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The world is run by money

Professor Mika also argues in his book, “throwing like a girl that “although Title IX changed things significantly…no women’s sport is what universities call a “revenue sport… [and] has been a slow and bumpy
road to more inclusion”.  And in “I am man, I am Better” the author argues “Women’s tickets aren’t nearly as expensive as men’s are.”   This is because the world is run by money and these facts shows that people are willing to spend money and take time out of their day to go to events that they want to go to.  I believe that this is not gender inequality or “unfair treatment” rather it is just showing that people are willing to spend more on men’s events and the University is willing to make money off of that fact.  At the end of the day people are going to what they want to do and a sport such as women’s basketball cannot be forced into earning revenue and prices cannot be made the same just to make things equal. That is not how life works.

In “I am man, I am Better”, the author also states “Women are working just as hard as men to get half of the achievements, half of the support and half of pay. That’s where the problem is, having fans is an issue but not as big of an issue as not being equally paid for the same amount of work that come with the same risks. With the minimum salary in the WNBA being approximately 30,000 dollars a year how exactly are women supposed to make a sustainable living doing the same exact thing men are.”  People are paid on how much demand there is for what they are doing.  For example, there is very low demand for an unskilled profession like working as a cashier in McDonalds, therefore there pay is very low.  However, an oncologist has to go through years of school and there is a lot of demand for that job therefore he has a high salary.  It does not have anything to do with how hard someone works.  The McDonald’s worker could be working incredibly hard yet he’d still be making that same low salary. The world is not an equal place.  And as my wise father says “life’s not fair.”

The Demise of the NFL

As each NFL season passes by, the league tries inching closer and closer to becoming a safer sport. More and more attention gets put on the increasing physical risks, with concussions being at the forefront of the issue.  Many players have died from injuries related to their heads, including the twelve time pro bowler Junior Seau who committed suicide a couple of years ago.  The NFL has been sued and has had to settle in court with retired players for millions of dollars .  To make the game safer, new rules have been implemented and some have even claimed that new helmets will help quell the problem. But is it really enough to keep players safe from this brutal game?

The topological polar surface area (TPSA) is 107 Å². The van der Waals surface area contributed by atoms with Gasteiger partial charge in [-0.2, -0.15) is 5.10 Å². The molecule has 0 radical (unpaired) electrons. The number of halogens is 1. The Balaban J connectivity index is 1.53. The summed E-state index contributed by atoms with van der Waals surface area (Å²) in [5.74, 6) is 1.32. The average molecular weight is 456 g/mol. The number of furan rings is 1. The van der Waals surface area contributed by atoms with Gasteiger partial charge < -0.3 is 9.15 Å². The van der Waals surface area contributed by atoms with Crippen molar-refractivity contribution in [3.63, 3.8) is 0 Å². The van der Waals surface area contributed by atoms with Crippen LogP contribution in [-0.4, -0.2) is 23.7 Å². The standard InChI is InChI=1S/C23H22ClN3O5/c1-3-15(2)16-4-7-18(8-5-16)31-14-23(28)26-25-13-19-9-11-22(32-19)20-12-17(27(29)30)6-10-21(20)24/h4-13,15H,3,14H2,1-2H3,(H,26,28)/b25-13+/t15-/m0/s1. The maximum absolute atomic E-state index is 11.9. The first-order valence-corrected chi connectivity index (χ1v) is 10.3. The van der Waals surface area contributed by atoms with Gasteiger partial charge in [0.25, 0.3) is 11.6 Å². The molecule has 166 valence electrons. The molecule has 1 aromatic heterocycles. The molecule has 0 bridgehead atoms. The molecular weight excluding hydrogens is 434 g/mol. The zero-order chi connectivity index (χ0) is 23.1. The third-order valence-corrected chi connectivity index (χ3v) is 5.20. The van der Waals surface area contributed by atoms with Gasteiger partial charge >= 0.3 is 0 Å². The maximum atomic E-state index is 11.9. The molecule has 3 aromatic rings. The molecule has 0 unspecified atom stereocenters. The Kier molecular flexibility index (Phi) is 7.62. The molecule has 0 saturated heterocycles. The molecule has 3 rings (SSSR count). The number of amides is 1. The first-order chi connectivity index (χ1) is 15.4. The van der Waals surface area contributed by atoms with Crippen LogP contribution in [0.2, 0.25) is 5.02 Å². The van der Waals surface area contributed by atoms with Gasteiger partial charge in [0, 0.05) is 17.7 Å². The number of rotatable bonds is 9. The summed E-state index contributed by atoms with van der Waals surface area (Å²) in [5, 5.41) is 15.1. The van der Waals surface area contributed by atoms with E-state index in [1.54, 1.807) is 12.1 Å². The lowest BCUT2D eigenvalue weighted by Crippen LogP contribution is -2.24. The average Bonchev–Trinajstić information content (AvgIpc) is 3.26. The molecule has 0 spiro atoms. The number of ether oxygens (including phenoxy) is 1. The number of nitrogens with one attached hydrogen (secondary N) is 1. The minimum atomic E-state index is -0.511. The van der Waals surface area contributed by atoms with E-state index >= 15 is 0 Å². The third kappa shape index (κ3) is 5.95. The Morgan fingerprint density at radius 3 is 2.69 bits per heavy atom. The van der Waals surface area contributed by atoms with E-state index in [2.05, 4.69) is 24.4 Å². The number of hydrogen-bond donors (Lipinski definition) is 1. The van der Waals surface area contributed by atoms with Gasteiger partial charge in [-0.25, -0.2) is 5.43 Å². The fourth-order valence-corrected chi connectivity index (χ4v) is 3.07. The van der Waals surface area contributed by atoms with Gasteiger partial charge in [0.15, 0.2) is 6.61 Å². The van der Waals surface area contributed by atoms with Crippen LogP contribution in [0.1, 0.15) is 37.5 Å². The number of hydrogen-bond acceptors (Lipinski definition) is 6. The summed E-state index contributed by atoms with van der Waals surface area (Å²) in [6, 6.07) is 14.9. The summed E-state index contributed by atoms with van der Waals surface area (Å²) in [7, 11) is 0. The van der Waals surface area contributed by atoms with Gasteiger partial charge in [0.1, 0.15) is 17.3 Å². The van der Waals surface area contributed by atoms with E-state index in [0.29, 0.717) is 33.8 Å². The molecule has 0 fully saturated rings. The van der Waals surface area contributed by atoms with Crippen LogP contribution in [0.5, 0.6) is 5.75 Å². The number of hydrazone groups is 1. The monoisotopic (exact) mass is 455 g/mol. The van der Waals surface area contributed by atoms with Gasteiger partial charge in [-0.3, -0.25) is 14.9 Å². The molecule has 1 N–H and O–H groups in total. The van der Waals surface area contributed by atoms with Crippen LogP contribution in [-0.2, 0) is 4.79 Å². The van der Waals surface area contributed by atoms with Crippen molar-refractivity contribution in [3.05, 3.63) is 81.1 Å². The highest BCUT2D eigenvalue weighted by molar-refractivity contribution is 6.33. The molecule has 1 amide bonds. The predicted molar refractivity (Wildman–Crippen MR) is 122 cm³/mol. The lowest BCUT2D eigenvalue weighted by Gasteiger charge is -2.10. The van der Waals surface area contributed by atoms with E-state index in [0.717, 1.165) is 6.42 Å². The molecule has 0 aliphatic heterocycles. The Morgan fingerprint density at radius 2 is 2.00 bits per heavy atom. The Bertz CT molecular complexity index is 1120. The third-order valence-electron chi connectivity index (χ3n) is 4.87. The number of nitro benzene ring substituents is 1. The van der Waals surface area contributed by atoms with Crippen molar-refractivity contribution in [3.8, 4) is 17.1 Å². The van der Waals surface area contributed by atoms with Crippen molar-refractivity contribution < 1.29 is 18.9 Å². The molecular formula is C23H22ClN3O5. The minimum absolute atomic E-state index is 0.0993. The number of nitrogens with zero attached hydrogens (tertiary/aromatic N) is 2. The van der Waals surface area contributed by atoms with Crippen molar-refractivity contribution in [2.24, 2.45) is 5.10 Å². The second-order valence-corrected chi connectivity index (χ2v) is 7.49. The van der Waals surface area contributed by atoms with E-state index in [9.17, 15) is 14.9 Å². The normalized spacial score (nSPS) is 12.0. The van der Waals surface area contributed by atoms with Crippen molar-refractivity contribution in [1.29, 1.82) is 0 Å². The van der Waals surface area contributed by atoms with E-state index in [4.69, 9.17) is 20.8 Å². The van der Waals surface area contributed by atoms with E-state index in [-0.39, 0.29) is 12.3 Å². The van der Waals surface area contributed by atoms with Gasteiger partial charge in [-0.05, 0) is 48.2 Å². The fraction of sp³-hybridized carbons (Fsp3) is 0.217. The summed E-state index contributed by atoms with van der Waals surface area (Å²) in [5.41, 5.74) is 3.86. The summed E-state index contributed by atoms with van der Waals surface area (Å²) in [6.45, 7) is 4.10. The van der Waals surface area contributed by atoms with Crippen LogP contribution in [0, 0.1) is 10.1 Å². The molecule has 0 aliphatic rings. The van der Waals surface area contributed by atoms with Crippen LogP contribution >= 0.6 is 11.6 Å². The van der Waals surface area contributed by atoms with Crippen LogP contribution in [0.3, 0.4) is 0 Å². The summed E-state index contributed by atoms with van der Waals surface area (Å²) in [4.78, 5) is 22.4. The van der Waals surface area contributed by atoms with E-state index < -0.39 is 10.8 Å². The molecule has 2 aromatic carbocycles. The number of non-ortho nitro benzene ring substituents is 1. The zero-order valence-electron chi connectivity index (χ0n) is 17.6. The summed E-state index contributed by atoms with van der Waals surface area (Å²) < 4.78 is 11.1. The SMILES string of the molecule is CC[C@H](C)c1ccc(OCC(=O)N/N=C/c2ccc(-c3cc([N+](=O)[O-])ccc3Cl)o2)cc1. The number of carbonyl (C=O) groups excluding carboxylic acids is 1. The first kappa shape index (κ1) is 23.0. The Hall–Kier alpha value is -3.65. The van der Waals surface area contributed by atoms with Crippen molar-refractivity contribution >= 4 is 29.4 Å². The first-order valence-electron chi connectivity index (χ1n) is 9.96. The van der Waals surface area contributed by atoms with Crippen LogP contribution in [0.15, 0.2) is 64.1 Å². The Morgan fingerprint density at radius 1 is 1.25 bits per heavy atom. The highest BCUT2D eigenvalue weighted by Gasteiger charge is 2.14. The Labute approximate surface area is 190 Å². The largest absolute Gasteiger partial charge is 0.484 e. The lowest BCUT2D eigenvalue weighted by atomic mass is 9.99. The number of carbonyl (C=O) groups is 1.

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NFL Player Wes Welker, after a hard hit. He was later diagnosed with one of his many concussions.

People love the game because of its violence.  There is a reason why people say its a modern gladiator game.  “A Washington Post survey of retired NFL players found that nearly nine in 10 report suffering from aches and pains on a daily basis, and they overwhelmingly – 91 percent – connect nearly all their pains to football.”  And in “2012, 261 players were diagnosed with concussions during preseason and regular-season practices and games combined“.  Also the expectations of players have been for them to be manly enough to stay on the field after absorbing a blow to the head. In response, the NFL has tried to protect players by creating new rules such as preventing “defenseless” players from taking shots to quarterbacks above their shoulders and by putting in new precautions such as concussion tests on the sideline.

 

In “NFL Rules Changes: When Is Football No Longer Football”, the author Marc Tracy argues that the NFL keeps on trying to change and is it does, it is drifting away from the game he once loved.  One point he harps on is that he would rather have the NFL be a violent league with hard hits than become a safer game.  His main reason is because football is his entertainment and he doesn’t want “football-free Sunday afternoons.”

 

I disagree with Tracy, and believe that it is morally appalling to let fans stand idly by and watch their favorite players destroy their bodies.  Is it right that retired players “can’t walk for any extended distance[s]” or “hurt like hell every morning when [they] wake up” for our entertainment?

I also believe that the NFL needs to decide where they stand on this issue and take a hard stance, rather than tiptoeing in between.  People dislike seeing sports completely changed but they also don’t like seeing players die on the field.   The game is in a terrible position now because the game has already changed from what it used to be and while there are still tons of concussions occuring.

 

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Boxing and football two of the most brutal sports

The NFL is heading towards a path of modifying the game and I believe that they will continue down that path until Football loses its popularity.  This could be similar to what happened in boxing.  As Boxing, once one of the most popular sports in the world, has lost all of its following and has fallen off the map for sports fans.  One major reason is that people started realizing how brutal boxing was which led to its downfall.   Similarly,  football will start to lose its appeal after fans realize how brutal a sport it really is.  This has actually started happening as Pop Warner, the largest youth football program in the country, has seen its participation drop 9.5% between 2010- 2012  .  Adding on to its lose of popularity the NFL will also have completely changed the game by this point, making many rule changes to create a safer game .  Who knows for sure but maybe when I’m a father Sunday afternoons will be for watching basketball games.

Planned Success?